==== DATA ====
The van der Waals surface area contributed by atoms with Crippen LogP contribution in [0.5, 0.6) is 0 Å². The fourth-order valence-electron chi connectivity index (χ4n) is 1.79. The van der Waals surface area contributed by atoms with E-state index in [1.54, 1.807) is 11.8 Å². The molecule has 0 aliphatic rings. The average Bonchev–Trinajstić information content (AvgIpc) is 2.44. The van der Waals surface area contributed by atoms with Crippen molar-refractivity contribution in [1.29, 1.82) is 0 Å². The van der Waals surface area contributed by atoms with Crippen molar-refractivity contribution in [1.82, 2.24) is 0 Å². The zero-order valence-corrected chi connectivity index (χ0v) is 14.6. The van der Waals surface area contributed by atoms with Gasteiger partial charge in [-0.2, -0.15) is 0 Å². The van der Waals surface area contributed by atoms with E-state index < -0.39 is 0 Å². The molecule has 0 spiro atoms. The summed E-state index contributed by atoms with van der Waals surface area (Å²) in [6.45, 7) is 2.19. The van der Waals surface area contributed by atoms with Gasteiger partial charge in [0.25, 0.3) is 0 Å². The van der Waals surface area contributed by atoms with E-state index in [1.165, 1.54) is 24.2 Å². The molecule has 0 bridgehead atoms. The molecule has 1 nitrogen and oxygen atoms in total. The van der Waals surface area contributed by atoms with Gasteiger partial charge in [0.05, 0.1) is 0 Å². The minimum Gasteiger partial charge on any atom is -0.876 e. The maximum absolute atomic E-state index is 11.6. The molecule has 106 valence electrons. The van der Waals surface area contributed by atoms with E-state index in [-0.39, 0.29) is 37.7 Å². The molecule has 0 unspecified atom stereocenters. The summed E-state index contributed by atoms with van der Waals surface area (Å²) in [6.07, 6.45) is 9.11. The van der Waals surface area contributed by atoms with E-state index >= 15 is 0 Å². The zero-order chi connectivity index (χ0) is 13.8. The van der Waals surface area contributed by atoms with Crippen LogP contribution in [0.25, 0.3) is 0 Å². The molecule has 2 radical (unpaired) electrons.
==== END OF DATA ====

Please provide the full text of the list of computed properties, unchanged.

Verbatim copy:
The van der Waals surface area contributed by atoms with Crippen LogP contribution in [0.5, 0.6) is 0 Å². The fourth-order valence-electron chi connectivity index (χ4n) is 1.79. The van der Waals surface area contributed by atoms with E-state index in [1.54, 1.807) is 11.8 Å². The molecule has 0 aliphatic rings. The average Bonchev–Trinajstić information content (AvgIpc) is 2.44. The van der Waals surface area contributed by atoms with Crippen molar-refractivity contribution in [1.29, 1.82) is 0 Å². The van der Waals surface area contributed by atoms with Crippen molar-refractivity contribution in [1.82, 2.24) is 0 Å². The zero-order valence-corrected chi connectivity index (χ0v) is 14.6. The van der Waals surface area contributed by atoms with Gasteiger partial charge in [-0.2, -0.15) is 0 Å². The van der Waals surface area contributed by atoms with E-state index < -0.39 is 0 Å². The molecule has 0 spiro atoms. The summed E-state index contributed by atoms with van der Waals surface area (Å²) in [6.45, 7) is 2.19. The van der Waals surface area contributed by atoms with Gasteiger partial charge in [0.25, 0.3) is 0 Å². The van der Waals surface area contributed by atoms with E-state index in [1.165, 1.54) is 24.2 Å². The molecule has 0 bridgehead atoms. The molecule has 1 nitrogen and oxygen atoms in total. The van der Waals surface area contributed by atoms with Gasteiger partial charge in [0.05, 0.1) is 0 Å². The minimum Gasteiger partial charge on any atom is -0.876 e. The maximum absolute atomic E-state index is 11.6. The molecule has 106 valence electrons. The van der Waals surface area contributed by atoms with E-state index in [-0.39, 0.29) is 37.7 Å². The molecule has 0 unspecified atom stereocenters. The summed E-state index contributed by atoms with van der Waals surface area (Å²) in [6.07, 6.45) is 9.11. The van der Waals surface area contributed by atoms with E-state index >= 15 is 0 Å². The zero-order chi connectivity index (χ0) is 13.8. The van der Waals surface area contributed by atoms with Crippen LogP contribution in [0.25, 0.3) is 0 Å². The molecule has 2 radical (unpaired) electrons.